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This is one of the most difficult marbling jobs I’ve ever completed. I’ve never done such a large amount of marbling that required matching a stone that was already in the room, not to mention that I was painting a stone that had an extremely complex pattern.

In this case, two thirds of the stone in the bathroom was real; one third of it was to be painted. The floor, the base boards, the sink’s countertop, the tub exterior and the shower enclosure were all marble. I was asked to paint the wainscoting (short wall), chair rail and cupboard below the sink to match. Below is the approved sample board. The marble is similar to Verde Rameggiato, an Italian stone.

Here’s a before photo. The surfaces to be marbled are taped off in blue tape and painted black; the fabric wall covering is protected with plastic. I’ve applied the first glaze coat to the wall, a mottled green. You can see the real marble on the floor.

As usual, I forgot to document my progress. This is the after photo.

Here’s a better look at the short wall. I built up the finish with five or six coats of green glaze, using a sponge and damp cheesecloth to create irregular patterns. Several layers of veining came next before I came back into the pattern with black paint on a small brush to open up the marks so they would match the real stone. The final varnish is high gloss.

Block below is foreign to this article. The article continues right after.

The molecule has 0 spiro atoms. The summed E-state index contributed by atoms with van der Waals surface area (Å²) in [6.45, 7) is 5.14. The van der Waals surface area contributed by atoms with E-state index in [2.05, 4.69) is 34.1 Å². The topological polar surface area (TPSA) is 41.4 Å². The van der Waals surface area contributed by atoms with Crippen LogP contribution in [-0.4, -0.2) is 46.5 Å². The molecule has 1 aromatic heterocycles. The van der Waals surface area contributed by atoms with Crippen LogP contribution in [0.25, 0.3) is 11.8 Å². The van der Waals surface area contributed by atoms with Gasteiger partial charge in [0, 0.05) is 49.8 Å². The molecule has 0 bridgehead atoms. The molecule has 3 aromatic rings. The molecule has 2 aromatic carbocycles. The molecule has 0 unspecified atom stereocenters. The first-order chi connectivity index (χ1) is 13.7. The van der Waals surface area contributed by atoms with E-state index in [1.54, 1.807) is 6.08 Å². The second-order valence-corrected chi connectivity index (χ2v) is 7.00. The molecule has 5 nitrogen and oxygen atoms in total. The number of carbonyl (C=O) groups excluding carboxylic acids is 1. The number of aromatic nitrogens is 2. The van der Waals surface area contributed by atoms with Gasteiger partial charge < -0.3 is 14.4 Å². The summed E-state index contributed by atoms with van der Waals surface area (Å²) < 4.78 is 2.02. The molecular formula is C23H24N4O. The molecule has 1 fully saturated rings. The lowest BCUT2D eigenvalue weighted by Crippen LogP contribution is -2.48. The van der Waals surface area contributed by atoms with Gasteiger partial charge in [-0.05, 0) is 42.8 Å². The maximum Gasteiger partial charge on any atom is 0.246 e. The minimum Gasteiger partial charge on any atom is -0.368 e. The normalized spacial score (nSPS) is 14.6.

Almost all of the marble you’re seeing below is real. The only painted portion is the short wall and chair rail on the right.

When painting finishes like this, which are called trompe l’oeil, (“fool the eye”), it’s helpful to remember that your brain wants to believe that those painted surfaces are stone. One way to fool the eye is to continue any pattern or veining in the real marble onto the painted surface. That’s why the painted walls look like they’re connected to the real base board.

This little section is next to the mirror above the sink. The wide band of marble on the right is real stone. The narrow band that butts against it is the wall, painted to match. This is a good example of how the marble pattern continues from the real stone to the painted surface.

The bathroom took five days to complete. I had never painted this particular marble before I did this job. Most stone and wood can be broken down into layers of color and pattern. If you can look at a material and reconstruct it in your mind in this way, you can paint it. I figured out the general plan at home by painting a bunch of samples, then was able to fine tune the look when I did the job. Although it’s a bit nerve-wracking to work this way, it’s also quite satisfying to solve a puzzle like this and to see it all come together in the end.

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